Random fact that you may not know: My husband was a DJ in college. Seriously. He owned a DJ business that paid his college tuition. Perhaps that’s why, even today, we both have a great appreciation for remixes, mashups and interesting sampling. My appreciation for this mix of skill and creativity isn’t limited to just music though.
What am I talking about? Let me explain …
Did you catch Nike’s FuelBand launch last week? How about the Marty McFly “Back to the Future” shoe announcement? Both events displayed a masterful grasp of showmanship, suspense … social media and good ol’ fashioned integrated communication. DKNY’s Tumblr is a guilty pleasure of mine. I’m not-so-secretly obsessed with reading it. Plus, I love following the “DKNY PR Girl” on Twitter and Instagram.
At Geben Communication, our clients come to us because they’re looking for a fresh approach to best practices. Truth be told, none of my clients have a budget like Nike or DKNY. Going out on a limb here, but I’m willing to bet that your business’s (or clients’) budgets are more like my clients’ budgets than Nike’s.
Enter the art of remixing and sampling. Watch what the big brands are doing, but don’t pine for their substantial resources. Instead, think about what you like most from their campaigns, and then challenge yourself to incorporate those elements into campaigns that work for your clients, within the available resources. For the Marty McFly launch, Nike hosted bloggers and online influencers from all over the world. Realistic for your brand? Maybe not. But, that doesn’t mean you can’t host a few bloggers. Or broadcast an experience using UStream and social media. Brainstorm other ways to pique people’s interest and sense of adventure.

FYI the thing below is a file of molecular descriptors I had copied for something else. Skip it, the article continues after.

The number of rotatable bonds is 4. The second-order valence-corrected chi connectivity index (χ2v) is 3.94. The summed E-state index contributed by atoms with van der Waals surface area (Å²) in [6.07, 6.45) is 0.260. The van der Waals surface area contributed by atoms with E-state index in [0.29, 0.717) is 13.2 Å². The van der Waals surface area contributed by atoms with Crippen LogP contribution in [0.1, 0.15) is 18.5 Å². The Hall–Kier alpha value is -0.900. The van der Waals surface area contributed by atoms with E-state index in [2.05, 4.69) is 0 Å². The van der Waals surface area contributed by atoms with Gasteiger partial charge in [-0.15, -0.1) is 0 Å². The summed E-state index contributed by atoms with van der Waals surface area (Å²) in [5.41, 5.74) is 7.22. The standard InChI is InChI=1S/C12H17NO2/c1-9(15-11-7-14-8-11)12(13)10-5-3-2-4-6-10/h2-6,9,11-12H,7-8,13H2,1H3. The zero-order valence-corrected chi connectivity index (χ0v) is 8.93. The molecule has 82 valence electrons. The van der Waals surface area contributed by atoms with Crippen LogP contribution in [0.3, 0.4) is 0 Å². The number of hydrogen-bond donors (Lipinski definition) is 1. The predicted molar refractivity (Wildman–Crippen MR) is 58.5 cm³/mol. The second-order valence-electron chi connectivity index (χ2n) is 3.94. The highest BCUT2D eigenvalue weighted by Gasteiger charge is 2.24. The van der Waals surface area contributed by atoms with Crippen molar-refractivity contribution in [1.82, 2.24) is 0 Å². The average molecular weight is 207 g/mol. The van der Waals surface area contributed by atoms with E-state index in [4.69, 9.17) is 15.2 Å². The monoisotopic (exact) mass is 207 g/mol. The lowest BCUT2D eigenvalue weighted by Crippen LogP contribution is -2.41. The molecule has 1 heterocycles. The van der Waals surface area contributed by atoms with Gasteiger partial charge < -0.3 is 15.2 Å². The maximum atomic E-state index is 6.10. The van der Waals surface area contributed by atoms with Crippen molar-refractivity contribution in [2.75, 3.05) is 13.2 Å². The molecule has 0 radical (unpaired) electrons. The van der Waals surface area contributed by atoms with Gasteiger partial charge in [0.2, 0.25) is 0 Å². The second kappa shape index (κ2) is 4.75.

When looking for ideas to “sample,” don’t resort to the same old, same old. Look outside your industry. (Hence my love for DKNY. I’ve never worked in fashion PR, but I find it fascinating and full of creativity!). For example, a couple years ago, I noticed a social services organization conducting a virtual scavenger hunt. Intrigued by the idea, I followed along, took some notes and filed it away as an idea that could work at some point for our own clients. Fast-forward a few months, and the Columbus Marathon was about to launch its new website and wanted a fun, interactive way to drive traffic to the new content. Tee up the virtual scavenger hunt … but with a few twists to make it more interactive and aligned with our client’s goals. It was so successful in driving traffic and expanding the marathon’s online footprint, the client wanted to replicate it again this year. (By the way, here’s my post on “how to” plan and execute a virtual scavenger hunt.)
The point is this: You can be innovative, creative and results-oriented, even without massive budgets. Follow people and brands you admire. You won’t be able to copy or replicate their efforts — nor should you want to. Every company is different and cookie-cutter PR and social media is doomed from the start. But, study their ideas and campaigns. Remix. Sample. Infuse your own creativity. Test. Evaluate. Do good work.